Rong-zom-pa's Discourses on Buddhology
The present study looks into the investigation of buddhology1—that is, conceptions of Buddhahood found in various traditional Buddhist systems and scriptures—by the eleventh-century rNying-ma author and translator Rong-zom Choskyi-bzang-po (henceforth Rong-zom-pa). The bulk of attention will be devoted to his work titled Sangs rgyas kyi sa chen mo (henceforth Sangs sa chen mo) (An Extended [Exposition on] the Stage of a Buddha). This treatise—the only known Tibetan (and, as far as I am aware, indeed pan-Indian) work of its kind on buddhology—discusses its subject at length, focusing on the controversy about whether gnosis exists—on the conventional level—at the stage of a buddha.2 My attention was first drawn to this controversy when I was working on my Master's thesis, titled "The Life and Works of Rong-zom Paṇḍita," for which I critically edited and translated Mi-pham-rgya mtsho's (1846–1912) Rang zorn gsung 'bum dkar chag me tog phreng ba (Garland of Flowers: A Catalogue to Rong-zom's Collected Works), and prepared a detailed catalogue of Rongzom-pa's three-volume collected works.3 In his catalogue, Mi-pham devotes an entire passage to this issue, with the aim of refuting what he believed to be the wrongly held view that Rong-zom-pa denied the existence of gnosis at the stage of a buddha. Any denial of the existence of gnosis had obviously been difficult to digest by most Tibetan scholars, and the prevailing position in Tibet was and still is that a buddha does possess gnosis. Mi-pham attempts to interpret Rong-zom-pa's statements in which he unquestionably maintains that gnosis does not exist at the stage of a buddha as only referring to gnosis that had been generated on the path but not to gnosis as such, for Rong-zom-pa, Mi-pham argues, is an expounder of rDzogs-chen, a system in which what is called 'self-occurring gnosis' (rang byung gi ye shes: svayaṃbhūjñāna) features prominently. Nonetheless, from my examination of Rong-zom-pa's discussions of the whole issue, it has become evident that he did indeed deny the existence of any cognitive element whatsoever at the stage of a buddha, the sole constituent of Buddhahood being for him the purified dharmadhātu. Although he alludes to self-occurring gnosis on numerous occasions in his works, there is a salient difference between his and Mi-pham's understanding of the term: for Mi-pham self-occurring gnosis is something cognitive, whereas for Rong-zom-pa, who equates it with the dharmadhātu, it is not. Rong-zom-pa, however, does not deny that a buddha's gnosis, as mere appearance, manifests to those who have not yet attained release and thus have not yet eliminated all their delusions. A buddha, on the other hand, whose delusions have been completely exhausted, does not possess such gnosis. This position of Rong-zom-pa's does not seem to be an exceptional case. It can be shown in fact that numerous, if not the majority, of Indian Madhyamaka scholars of the eleventh century took a position similar to that of Rong-zom-pa. Furthermore, several works of early bKa'-gdams scholars that have come to light recently show that Rong-zom-pa was not the only Tibetan of his time to hold such a view. It thus appears that while the latter was indeed current among Tibetan scholars of the eleventh century, for a variety of reasons it was soon superseded by the less radical position which allows for the existence of some kind of cognitive element. (Almogi, preface, 13–14)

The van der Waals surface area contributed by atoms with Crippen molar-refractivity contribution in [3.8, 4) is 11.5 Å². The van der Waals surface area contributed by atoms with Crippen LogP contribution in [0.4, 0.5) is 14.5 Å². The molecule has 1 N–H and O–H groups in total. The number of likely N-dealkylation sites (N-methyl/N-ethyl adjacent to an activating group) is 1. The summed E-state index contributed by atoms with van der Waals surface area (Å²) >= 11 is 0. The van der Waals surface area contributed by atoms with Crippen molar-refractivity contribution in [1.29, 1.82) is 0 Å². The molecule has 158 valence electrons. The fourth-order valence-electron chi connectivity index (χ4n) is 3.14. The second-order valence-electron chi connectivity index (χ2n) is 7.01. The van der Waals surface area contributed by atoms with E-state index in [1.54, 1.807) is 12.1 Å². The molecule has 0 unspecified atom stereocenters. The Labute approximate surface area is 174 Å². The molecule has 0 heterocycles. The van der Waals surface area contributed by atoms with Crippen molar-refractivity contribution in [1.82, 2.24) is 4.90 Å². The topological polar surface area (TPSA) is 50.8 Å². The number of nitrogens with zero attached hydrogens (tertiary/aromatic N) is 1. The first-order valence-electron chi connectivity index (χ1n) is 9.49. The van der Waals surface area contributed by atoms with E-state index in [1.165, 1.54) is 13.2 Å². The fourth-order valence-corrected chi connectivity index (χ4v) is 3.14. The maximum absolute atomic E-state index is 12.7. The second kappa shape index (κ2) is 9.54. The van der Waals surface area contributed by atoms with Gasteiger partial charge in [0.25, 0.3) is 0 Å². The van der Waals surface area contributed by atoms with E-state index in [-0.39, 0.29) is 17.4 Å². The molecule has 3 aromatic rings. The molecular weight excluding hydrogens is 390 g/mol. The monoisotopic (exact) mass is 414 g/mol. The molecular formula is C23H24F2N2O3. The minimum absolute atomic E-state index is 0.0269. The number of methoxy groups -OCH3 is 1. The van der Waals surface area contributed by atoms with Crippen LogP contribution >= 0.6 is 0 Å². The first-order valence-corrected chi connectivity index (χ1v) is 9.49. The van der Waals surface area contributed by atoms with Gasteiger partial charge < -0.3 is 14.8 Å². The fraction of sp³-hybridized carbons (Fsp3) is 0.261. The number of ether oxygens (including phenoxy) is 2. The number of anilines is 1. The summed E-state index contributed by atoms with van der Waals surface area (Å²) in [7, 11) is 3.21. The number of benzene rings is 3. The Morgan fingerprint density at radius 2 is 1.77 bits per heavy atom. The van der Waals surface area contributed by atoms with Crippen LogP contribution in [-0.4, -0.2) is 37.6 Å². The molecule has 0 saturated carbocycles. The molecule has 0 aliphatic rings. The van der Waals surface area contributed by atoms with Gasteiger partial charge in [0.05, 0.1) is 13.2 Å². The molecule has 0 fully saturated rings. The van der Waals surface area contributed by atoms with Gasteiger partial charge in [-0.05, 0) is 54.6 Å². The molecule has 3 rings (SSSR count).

1. Following Paul Harrison, I employ the term 'buddhology' (written in lower case) to refer to theories on and conceptions of the nature of a "buddha" (i.e., Buddhahood), while reserving 'Buddhology' (capitalized) for an alternative designation for Buddhist Studies. See Harrison 1995, p. 24, n. 4.
2. In the present study I differentiate between a buddha (i.e., written in lower case and italicized), a title referring to any unspecified awakened person, and Buddha (i.e., written in roman and capitalized), a title referring to Śākyamuni Buddha or any other particular awakened person. (The same convention has been employed in the case of other titles: for example, bodhisattva versus Bodhisattva.) This differentiation is particularly important for the discussion of buddhology, or conceptions of Buddhahood, since some such conceptions (particularly the earlier ones) are clearly only associated with the person of the historical Buddha, while others, which commonly represent later developments in which a plurality of buddhas is affirmed, concern all awakened persons. To be sure, often there is no clear-cut borderline. In such cases I have employed both forms as alternatives.
3. A considerably revised and enlarged version of the thesis is currently under preparation for publication in the near future.
|Citation||Almogi, Orna. Rong-zom-pa's Discourses on Buddhology: A Study of Various Conceptions of Buddhahood in Indian Sources with Special Reference to the Controversy Surrounding the Existence of Gnosis (jñāna: ye shes) as Presented by the Eleventh-Century Tibetan Scholar Rong-zom Chos-kyi-bzang-po. Studia Philologica Buddhica Monograph Series 24. Tokyo: International Institute for Buddhist Studies, 2009.|